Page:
If you are new to German Lieder or already a listener here are a few recommendations:
Johannes Brahms - Feinsliebchen, du sollst mir nicht barfuss gehn (from 49 Deutsche Volkslieder) Irmgard Seedfried; soprano, Erik Werba; piano
Gustav Mahler - Nun will die Sonn so Hell aufgehn (from Kindertotenlieder) Kathleen Ferrier; mezzo-soprano, Bruno Walter; conductor
Robert Schumann - Seit ich ihn gesehen (From Frauenliebe und Leben) Irmgard Seedfried; soprano, Erik Werba; piano
Franz Schubert - Gesänge Des Harfners Matthias Goerne; baritone, Andreas Haeflinger; piano
thanks to Procrastination Under a Groove for the recordings.
“I will speak somewhat softly, since speaking seems to tire me much more than singing, for what reason I do not know. We singers must think a little of our physical well being, you see. This means keeping regular hours, living very simply and taking a moderate amount of exercise.”
“So many young singers are so impatient; they want to prepare themselves in three or four years for a career. Perhaps they may come before a public after that length of time but they will only know a part, a little of all they ought to know. The singer who spends nine or ten years in preparation can sing anything, the music of the old as well as of the new.”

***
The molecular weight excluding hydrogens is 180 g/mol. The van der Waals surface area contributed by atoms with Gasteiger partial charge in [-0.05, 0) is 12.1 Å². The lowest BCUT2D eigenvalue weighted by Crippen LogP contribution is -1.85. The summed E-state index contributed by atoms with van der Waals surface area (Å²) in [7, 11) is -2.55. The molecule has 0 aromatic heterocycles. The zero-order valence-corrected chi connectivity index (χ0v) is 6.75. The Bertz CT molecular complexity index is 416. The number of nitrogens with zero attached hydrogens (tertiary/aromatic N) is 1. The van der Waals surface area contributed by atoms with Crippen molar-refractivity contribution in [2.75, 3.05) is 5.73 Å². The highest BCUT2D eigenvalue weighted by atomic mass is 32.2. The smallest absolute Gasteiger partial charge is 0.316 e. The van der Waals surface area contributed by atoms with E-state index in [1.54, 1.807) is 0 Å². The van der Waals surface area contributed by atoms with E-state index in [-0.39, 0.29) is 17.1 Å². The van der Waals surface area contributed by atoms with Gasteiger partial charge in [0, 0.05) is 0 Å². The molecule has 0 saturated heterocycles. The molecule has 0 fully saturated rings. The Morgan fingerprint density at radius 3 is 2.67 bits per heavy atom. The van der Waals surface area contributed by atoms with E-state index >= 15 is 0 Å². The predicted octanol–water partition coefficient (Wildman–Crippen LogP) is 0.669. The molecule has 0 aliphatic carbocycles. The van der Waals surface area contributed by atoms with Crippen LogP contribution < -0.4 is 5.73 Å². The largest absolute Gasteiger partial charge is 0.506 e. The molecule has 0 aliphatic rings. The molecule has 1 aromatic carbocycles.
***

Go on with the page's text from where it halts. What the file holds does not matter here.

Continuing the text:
"I was sent to the Conservatorio and graduated with a gold medal as a pianist. This won me some distinction and enabled me to tour as a pianist. Mascagni called upon us at that time and I asked him to hear me sing. He threw up his hands saying, ‘Start to work at once to develop your voice.’ I went to two teachers in Milan but was so dissatisfied that I was determined that it would be necessary for me to develop my own voice.
It was no easy matter to give up the success which attended my pianistic appearances to be in a long term of self study and self development. I took a number of piano pupils and gave lessons for four years and in my spare time worked with my voice, all by myself, with my friend, the piano. My guiding principles were:
There must be as little consciousness of effort in the throat as possible. There must always be the Joy of Singing
Success is based upon sensation, whether it feels right to me in my mouth, in my throat, that I know, and nobody else can tell me.
I devoted most of my time to slower exercises at first. What could be simpler than this?